The fifth annual Chicago Jazz String Summit took place at various venues in Chicago between May 2-5. The brainchild of self-effacing, yet proactive cellist Tomeka Reid, the festival has yet to achieve attention commensurate with its quality of programming. Incredibly, Reid, in the spirit of the AACM’s “start your own thing”, mostly funds the event herself, taking care of artists’ fees, lodging and transportation. “The CJSS was a direct response to the Summit concerts the Jazz Institute of Chicago were having for the typical ‘jazz’ instruments (trumpet, drums, piano, sax) – there was not a summit for the string players,” commented Reid. “The first one was held in 2013. I took an hiatus in 2014 and 2015 due to my own tour schedule and lack of time to raise funds, but I started back in 2016. The event focuses on violin, viola and cello players who are leaders and compose original music. I aim to create community, so we learn each other’s work, build new audiences and encourage string players to improvise more.”
The in-demand Reid is involved in countless projects herself: a few days after the festival she was invited by Joe Morris to join an all-star group with himself, Evan Parker and Ned Rothenberg at Real Art Ways in Connecticut; prior to that she convened her large Reid Stringtet at her alma mater, the University of Maryland, performing music inspired by her mother’s visual art, and also performed at Knoxville’s hip Big Ears Festival with Artifacts, a collective with drummer Mike Reed and flautist Nicole Mitchell; (she was at London’s Cafe OTO with Mitchell and pianist Alexander Hawkins in April). Unlike many curators who give themselves a gig, Reid did not perform until the final night of CJSS at the Hungry Brain, when three combo sets were pulled from a hat.
“I ask that each of the leaders stay for the duration of the Summit, if they are able, and on the last day we have a jam session. I also have all of the sets recorded. One group even released their recording.” No doubt this leads to significant additional expense for Reid but palpably promoted a bonding vibe over the four-day festival which took place at the Arts Club, Constellation, Elastic Arts and the Brain. Genius of sabotage Tristan Honsinger (pictured above) was eager to play for the first time with fellow eccentric Fred Lonberg-Holm in a spontaneous aggregation that opened the jam night and included Vancouver-based violinist Joshua Zubot. Lonberg-Holm laid down rock power, pedal-driven cello distortion with Stirrup – his trio with bassist Nick Macri (pictured below with Lonberg-Holm) and drummer Charles Rumback – for the first set but seemed respectively acquiescent to the unpredictable Honsinger, who gesticulated spasmodically like Popeye with Tourette’s, blurting satirical politicised half-pronouncements when least expected. When Honsinger played at Constellation with In the Sea, bandmates Zubot and bassist Nicolas Caloia had to adapt to the maverick cellist plucking scraps of collaged manuscript from an unruly pile, jump-cutting to a new piece at whim.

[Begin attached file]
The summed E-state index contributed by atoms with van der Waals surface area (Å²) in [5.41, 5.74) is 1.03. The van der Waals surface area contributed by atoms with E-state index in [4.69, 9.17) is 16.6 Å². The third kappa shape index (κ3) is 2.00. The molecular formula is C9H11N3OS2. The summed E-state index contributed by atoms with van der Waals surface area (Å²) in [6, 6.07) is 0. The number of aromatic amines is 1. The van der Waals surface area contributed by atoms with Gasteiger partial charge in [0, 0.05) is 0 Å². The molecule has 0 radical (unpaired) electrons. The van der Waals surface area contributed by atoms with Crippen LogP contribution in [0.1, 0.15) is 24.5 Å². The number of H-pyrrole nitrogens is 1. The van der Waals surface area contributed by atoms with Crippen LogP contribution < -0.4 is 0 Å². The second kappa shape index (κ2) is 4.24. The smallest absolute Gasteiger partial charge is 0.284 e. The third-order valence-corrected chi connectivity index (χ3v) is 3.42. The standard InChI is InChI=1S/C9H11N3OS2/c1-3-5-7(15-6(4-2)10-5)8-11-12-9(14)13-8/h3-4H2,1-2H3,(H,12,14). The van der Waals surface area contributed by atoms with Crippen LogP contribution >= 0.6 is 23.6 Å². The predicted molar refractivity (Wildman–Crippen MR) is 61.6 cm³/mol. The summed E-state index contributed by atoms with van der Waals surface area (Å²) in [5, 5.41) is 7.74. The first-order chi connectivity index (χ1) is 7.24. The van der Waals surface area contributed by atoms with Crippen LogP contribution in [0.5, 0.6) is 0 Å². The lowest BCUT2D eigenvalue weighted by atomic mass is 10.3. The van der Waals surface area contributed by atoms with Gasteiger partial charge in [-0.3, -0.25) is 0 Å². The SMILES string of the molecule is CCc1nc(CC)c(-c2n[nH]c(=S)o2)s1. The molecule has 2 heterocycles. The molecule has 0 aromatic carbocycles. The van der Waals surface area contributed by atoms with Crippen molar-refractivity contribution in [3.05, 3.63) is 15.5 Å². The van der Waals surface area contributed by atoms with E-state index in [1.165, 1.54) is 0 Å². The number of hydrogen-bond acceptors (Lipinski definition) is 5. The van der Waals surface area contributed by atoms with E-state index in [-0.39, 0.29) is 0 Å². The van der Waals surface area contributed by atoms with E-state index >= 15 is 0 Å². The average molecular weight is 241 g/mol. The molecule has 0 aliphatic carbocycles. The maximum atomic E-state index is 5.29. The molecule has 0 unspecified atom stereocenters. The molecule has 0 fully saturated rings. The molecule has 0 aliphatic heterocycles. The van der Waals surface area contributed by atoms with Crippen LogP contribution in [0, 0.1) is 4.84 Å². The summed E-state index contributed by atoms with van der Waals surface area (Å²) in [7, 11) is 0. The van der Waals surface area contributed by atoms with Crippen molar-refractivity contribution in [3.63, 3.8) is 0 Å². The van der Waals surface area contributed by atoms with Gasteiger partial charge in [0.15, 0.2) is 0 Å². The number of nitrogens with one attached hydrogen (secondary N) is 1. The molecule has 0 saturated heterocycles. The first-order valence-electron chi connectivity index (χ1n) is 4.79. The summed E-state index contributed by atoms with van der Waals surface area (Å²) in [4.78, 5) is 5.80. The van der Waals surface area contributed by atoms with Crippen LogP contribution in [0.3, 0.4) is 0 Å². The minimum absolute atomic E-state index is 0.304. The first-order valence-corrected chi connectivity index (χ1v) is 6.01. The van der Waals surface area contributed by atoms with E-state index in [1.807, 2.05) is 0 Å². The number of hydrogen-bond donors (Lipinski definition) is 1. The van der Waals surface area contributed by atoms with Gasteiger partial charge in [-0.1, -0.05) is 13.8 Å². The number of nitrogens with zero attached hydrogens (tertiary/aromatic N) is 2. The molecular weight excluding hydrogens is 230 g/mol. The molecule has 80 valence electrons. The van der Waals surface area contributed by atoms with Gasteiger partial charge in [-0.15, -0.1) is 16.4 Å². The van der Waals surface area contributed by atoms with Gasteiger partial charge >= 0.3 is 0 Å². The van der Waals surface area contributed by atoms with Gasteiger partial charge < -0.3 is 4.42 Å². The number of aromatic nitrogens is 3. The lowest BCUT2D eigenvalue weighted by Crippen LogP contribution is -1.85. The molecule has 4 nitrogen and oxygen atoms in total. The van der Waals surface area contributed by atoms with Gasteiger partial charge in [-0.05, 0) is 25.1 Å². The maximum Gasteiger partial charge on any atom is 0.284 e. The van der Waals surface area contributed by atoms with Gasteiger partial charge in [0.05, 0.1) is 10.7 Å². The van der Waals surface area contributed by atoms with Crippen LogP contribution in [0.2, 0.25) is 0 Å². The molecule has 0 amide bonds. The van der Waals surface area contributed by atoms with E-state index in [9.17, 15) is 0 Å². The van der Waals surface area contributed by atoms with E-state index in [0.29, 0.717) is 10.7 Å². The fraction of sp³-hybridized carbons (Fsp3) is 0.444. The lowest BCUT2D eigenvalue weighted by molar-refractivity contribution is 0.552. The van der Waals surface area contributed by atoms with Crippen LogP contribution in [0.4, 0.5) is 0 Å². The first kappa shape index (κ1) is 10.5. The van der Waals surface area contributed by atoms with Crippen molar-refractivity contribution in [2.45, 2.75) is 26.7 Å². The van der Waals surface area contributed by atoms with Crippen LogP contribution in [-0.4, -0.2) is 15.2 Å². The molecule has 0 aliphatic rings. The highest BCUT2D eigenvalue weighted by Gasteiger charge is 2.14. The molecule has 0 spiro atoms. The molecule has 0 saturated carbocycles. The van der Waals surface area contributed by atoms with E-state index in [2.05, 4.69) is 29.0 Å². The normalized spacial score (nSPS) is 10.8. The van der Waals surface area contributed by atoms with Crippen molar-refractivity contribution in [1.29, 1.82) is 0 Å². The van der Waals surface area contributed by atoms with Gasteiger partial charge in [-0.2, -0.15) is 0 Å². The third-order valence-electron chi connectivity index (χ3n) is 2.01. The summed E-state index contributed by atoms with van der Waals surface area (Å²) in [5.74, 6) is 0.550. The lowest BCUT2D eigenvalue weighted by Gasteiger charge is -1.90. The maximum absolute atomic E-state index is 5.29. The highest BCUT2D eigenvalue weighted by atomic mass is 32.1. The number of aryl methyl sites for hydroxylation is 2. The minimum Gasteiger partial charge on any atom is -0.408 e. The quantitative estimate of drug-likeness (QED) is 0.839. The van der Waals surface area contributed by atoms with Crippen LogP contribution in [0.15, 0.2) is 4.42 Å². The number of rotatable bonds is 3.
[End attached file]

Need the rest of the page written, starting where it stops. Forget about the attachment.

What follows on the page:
Honsinger feigns dilettantism and stomps feet wildly to his own muse, but archly brings that muse to heel. In sharp contrast the beautifully poised chamber music of fellow cello legend Akua Dixon followed, revisiting arrangements from an eponymous 2014 album with a festival-fresh cadre of collaborators, including violist Leslie DeShazor and violinists Zara Zaharieva and Eddy Kwon. During this recital Dixon demonstrated her prowess as a section mate, drawing on considerable experience in the pit at the Apollo and playing for a plethora of celebrated Broadway productions. Kwon’s exquisite high-register forays on Piazzolla’s ‘Libertango’ and then ‘Besame Mucho’ were a highlight, later bested, by all accounts, during a solo set at Elastic. I was suitably berated by Reid for missing that set, but did catch debonair Grammy nominee Sara Caswell’s impressively tight quartet with guitarist Jesse Lewis, bassist Ike Sturm and Jared Schonig. In front of Damon Locks’ evocative logo artwork for the CJSS, Caswell appropriately re-harmonised ‘Bye Bye Blackbird’ (the image has silhouetted birds emerging from a cello scroll into the Chicago cityscape), continuing with the obscure Jobim piece ‘O Que Tinha de Ser’ and Egberto Gismonti’s playfully antiphonal ‘7 Anéis’.
Due to the limited sustain of their instruments (when unplugged), string players are wonderful to watch as they maintain momentum with dramatic arm movement and are frequently masters of counterpoint, buoying each other with perhaps greater precision and attentiveness than your average jazz axe wielder. Such was amply on display at this ambitious, valuable event, which warrants broader support.
– Michael Jackson